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Dean Drops From DNC Race, New Frontrunner Emerges

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Former Vermont Gov. and Democratic presidential candidate Howard Dean, who served as Democratic National Committee chair from 2005 to 2009, has taken his name out of the race to become the new DNC chairman.

Democratic strategist Donna Brazile has been serving as Interim DNC chair since Rep. Debbie Wasserman Schultz of Florida stepped down from the position on July 24, amid controversy, according to CNN.

"I really feel strongly that our party needs to turn itself over to the next generation, and I’m very happy to stay in the background and help coach whoever the chair is," Dean, told MSNBC on Dec. 2, just after announcing his withdrawal from the race. "I just think that one of the problems that we had in this election is that we’ve got to connect more with young people and that means not having faces like mine."

The front runner for DNC chair is now Rep. Keith Ellison, 53, of Minnesota.

Ellison was the first Muslim to be elected to the U.S. Congress, NPR reports. Furthermore, incoming Senate Minority Leader Chuck Schumer and former Democratic presidential candidate Bernie Sanders have endorsed Ellison’s bid.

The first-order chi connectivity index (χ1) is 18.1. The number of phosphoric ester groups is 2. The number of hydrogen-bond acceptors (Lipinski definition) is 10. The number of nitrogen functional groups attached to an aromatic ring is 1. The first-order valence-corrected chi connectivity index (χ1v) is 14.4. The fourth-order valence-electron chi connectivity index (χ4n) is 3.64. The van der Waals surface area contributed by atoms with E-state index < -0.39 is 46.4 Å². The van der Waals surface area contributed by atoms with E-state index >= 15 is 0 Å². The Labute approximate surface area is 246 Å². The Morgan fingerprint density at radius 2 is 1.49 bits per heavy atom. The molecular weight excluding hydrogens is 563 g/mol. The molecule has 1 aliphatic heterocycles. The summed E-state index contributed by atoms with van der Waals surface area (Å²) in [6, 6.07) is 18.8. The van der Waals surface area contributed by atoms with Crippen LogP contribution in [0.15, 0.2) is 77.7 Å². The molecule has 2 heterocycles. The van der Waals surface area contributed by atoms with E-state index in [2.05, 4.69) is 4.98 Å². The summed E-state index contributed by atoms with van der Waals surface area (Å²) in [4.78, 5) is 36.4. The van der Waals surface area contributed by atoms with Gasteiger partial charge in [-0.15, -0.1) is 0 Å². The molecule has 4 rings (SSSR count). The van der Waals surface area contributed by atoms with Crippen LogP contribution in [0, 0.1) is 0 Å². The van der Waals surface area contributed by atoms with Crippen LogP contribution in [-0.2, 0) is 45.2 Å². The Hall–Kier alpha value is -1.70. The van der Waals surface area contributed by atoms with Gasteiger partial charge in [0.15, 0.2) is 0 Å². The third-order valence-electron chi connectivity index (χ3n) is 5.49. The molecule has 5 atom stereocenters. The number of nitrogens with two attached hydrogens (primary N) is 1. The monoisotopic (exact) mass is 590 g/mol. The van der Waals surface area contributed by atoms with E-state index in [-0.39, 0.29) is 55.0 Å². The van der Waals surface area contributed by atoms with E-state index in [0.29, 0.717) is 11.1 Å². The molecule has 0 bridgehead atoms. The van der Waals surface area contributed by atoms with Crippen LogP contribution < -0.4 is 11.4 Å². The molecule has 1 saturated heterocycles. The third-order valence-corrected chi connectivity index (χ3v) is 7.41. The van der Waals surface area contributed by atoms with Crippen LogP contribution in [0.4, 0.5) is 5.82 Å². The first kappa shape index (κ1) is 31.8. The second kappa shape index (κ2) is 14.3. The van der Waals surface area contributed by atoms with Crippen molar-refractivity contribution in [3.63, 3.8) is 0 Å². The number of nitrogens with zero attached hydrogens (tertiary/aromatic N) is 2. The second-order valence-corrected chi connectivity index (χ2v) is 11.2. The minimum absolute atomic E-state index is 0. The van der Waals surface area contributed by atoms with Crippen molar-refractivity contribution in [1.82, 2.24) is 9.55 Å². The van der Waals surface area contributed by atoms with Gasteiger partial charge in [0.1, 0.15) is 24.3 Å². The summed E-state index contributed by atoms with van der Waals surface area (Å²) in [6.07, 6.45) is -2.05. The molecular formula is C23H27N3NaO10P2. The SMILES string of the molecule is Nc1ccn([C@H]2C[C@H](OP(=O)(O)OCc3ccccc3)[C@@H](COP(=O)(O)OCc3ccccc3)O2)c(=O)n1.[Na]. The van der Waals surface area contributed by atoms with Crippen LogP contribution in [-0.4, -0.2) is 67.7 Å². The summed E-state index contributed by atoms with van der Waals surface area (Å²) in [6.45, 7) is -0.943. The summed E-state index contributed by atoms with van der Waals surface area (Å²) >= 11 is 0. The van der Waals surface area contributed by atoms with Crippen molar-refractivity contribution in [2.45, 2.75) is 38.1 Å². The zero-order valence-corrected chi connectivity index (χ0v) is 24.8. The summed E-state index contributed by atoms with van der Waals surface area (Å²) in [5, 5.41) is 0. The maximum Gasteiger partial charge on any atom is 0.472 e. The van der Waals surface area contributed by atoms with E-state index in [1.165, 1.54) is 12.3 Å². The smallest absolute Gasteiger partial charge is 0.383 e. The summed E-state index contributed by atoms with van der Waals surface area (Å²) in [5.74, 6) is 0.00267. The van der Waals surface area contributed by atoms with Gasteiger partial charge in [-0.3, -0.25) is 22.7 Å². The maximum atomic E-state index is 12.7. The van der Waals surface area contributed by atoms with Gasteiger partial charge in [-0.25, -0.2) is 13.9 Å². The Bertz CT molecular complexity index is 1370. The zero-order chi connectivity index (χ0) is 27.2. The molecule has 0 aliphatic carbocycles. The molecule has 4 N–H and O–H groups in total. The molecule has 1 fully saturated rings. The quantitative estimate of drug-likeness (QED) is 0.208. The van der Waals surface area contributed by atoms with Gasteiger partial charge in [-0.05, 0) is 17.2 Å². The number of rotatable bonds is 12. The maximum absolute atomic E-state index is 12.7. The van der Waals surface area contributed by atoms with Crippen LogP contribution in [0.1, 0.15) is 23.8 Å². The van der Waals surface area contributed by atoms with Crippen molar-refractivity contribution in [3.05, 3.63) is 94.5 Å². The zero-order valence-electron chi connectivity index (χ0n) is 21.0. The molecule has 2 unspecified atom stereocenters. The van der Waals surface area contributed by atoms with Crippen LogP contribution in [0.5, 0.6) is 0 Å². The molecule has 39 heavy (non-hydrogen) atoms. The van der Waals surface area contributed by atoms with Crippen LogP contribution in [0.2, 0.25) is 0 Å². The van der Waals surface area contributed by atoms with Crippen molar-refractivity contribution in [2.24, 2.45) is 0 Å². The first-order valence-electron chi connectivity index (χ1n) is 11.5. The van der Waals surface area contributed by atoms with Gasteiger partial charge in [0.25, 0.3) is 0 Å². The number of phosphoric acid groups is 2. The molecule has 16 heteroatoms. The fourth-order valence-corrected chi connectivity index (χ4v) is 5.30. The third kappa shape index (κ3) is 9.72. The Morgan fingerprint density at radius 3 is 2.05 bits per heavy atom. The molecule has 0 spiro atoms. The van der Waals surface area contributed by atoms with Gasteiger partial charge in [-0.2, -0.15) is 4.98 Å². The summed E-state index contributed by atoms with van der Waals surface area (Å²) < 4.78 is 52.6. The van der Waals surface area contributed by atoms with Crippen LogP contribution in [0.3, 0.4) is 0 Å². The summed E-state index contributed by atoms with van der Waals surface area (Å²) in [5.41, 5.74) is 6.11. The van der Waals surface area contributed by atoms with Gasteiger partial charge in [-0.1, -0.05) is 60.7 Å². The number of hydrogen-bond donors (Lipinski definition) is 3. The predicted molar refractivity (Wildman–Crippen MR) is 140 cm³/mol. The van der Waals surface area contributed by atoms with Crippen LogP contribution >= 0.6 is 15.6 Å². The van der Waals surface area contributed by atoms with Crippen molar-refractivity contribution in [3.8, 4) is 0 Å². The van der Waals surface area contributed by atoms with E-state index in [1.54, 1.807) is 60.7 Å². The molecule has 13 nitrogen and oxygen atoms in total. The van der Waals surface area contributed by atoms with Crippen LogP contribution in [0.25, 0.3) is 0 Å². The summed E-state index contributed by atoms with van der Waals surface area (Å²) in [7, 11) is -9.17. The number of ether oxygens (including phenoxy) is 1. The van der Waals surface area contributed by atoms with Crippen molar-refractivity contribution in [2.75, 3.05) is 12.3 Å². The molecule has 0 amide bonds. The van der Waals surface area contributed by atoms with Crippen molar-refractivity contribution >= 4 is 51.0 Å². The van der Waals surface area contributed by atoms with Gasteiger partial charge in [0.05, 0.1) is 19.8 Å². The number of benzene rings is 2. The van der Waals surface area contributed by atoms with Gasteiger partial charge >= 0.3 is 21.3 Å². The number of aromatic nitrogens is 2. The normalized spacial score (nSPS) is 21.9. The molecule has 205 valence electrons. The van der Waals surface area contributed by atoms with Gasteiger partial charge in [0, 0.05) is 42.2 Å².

“I know this job better than anyone in this room,” Dean said in pre-recorded video in which he announced his intentions to drop out, apparently slighting Ellison, who stated he will not relinquish his Congressional seat if he is elected, notes The Hill. “It requires 80 hours of work a week and constant travel across the country to fundraise … This is a full-time job.”

“I really do think this [Chairmanship] needs to go to a younger person, move ourselves onto the next generation,” Dean, who is 68, continued during his interview with MSNBC.

“I made this decision two or three weeks ago," he said when asked what changed his mind about running. "Once I was in, I got a quick lay of the land. I think that I would have, and could have won, just because of what we were able to accomplish the last time I was chair. But it also became very clear … to me that: one, if we weren’t really careful, this would be a Hillary [Clinton] versus Bernie proxy fight. I was for Hillary. Keith … was for Bernie … Two, if you really believe that you need to have young people attracted to the party, it’s better to have a young person running.”

Sources: CNNThe Hill, NPR, MSNBC / Photo Credit: Center For American Progress/Flickr

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